back to top ↑



Menu Close Menu

Botting appeals pot extradition surrender to SCC

published March 6, 2017

British Columbia extradition lawyer Dr. Gary Botting has applied to the Supreme Court of Canada (SCC) for leave to appeal the extradition to the United States of his client on charges of conspiracy to traffic marijuana.

Botting, principal of Gary N.A. Botting, Barrister and Solicitor, is one of three lawyers who have applied for leave to appeal the extradition of three men. The men were arrested after the RCMP began monitoring a log-cutting operation in B.C., he explains.

“Half a dozen men skilled with chainsaws were hired to hollow out B.C. logs and load them onto a truck for transport to a log-house assembly plant in Ontario, California,” Botting tells AdvocateDaily. “The RCMP monitored the log-cutting operation from afar, and then once it was loaded, officers followed the truck to the U.S. border. From there, DEA agents kept on its tail all the way to the city of Ontario.”

There was no evidence that any of the three appellants knew the destination of the logs, he adds.

“However, the extradition judge found that since the log-cutters were allegedly present when the marijuana was inserted into the logs, they would have to be willfully blind not to realize that they were part of a conspiracy to traffic in marijuana,” he says. “By that logic, the appellants would have met the committal test for extradition to the United States, no matter where the logs were going.”

The men are seeking leave to appeal the recent decision of the B.C. Court of Appeal, which upheld both the committal and the minister’s order for surrender.

Botting and B.C. lawyers Peter Edelmann and Catherine Wong, are waiting for the SCC’s decision on whether the high court will grant them leave.

Before the Court of Appeal, Botting argued there is no real or substantial connection between the log-cutters and the United States. He says the log-cutters were not part of the primary conspiracy to traffic marijuana in the U.S., but were simply hired by one of the alleged primary conspirators to cut the logs.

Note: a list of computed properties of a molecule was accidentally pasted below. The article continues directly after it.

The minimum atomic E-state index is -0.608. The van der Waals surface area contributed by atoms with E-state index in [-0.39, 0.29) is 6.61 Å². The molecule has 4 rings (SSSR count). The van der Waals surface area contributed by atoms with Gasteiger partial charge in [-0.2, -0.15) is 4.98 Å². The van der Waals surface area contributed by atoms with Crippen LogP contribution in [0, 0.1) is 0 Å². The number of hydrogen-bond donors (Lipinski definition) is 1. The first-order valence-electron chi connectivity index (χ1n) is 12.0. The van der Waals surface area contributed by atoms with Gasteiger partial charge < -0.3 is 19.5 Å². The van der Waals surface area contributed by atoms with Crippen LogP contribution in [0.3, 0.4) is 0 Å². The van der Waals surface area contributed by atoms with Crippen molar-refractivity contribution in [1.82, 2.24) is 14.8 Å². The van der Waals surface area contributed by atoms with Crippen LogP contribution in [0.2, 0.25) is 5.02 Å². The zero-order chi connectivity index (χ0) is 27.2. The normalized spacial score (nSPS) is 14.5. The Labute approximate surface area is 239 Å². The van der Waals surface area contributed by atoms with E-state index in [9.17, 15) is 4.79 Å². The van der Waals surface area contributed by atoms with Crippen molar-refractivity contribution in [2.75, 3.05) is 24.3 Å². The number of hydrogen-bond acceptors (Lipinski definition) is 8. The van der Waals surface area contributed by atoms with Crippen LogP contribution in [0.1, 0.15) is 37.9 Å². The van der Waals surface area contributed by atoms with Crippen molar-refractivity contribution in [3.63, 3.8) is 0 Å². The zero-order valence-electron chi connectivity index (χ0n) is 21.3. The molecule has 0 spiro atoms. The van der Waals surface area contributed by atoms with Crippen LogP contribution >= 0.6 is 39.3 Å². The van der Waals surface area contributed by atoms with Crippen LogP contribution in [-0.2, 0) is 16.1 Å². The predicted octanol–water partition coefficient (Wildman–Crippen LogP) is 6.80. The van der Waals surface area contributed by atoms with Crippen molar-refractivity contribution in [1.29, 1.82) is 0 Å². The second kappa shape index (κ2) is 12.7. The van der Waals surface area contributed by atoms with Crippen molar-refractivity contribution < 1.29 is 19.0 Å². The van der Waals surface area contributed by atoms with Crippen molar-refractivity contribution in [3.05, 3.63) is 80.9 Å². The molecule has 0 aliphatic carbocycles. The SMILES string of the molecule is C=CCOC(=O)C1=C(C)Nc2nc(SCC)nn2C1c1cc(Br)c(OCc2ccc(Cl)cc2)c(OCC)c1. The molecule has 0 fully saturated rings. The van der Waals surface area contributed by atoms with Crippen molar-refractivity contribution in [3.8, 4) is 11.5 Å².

“Naturally, the alleged conspirators would not tell mere functionaries every detail of what they were up to,” Botting says.

He argues the matter is “more suited to domestic prosecution, since the RCMP kept the Canadian log-cutters under observation in a Canadian town, watching them shape Canadian logs.”

Botting, the author of half a dozen books on extradition, including Canadian Extradition Law Practice — Fifth Edition (LexisNexis), says this case highlights how Canada has moved away from its long-standing principles of extradition that are founded on traditional international law.

“The U.S. has bullied Canada into almost universal compliance with extradition requests,” he says.

He points to what he describes as "Canada’s forsaking of the 'mirror' image of double criminality.

“The circumstances of the alleged conduct used to be considered along with the elements of the crime, but now the alleged crime is examined in a vacuum,” he says.

Canada is now permitted by its amended Criminal Code to prosecute persons alleged to be “conspiring” outside the country, Botting says.

“While Canada rarely pokes its nose into American business, why is Canada so eager to co-operate with the U.S. in having it prosecute Canadians whose activity takes place entirely within Canada?”

Botting points to the United States of America v. Cotroni, [1989] 1 SCR 1469, which he says “offered false hope that Canada could prosecute its own rather than extradite in cases where most of the alleged conduct took place in this country and the alleged offenders were Canadian.

“However, we’ve moved far, far away from that model,” Botting claims. “Now America says, ‘Jump!’ and Canada, looking around itself in bewilderment, asks ‘How high?'"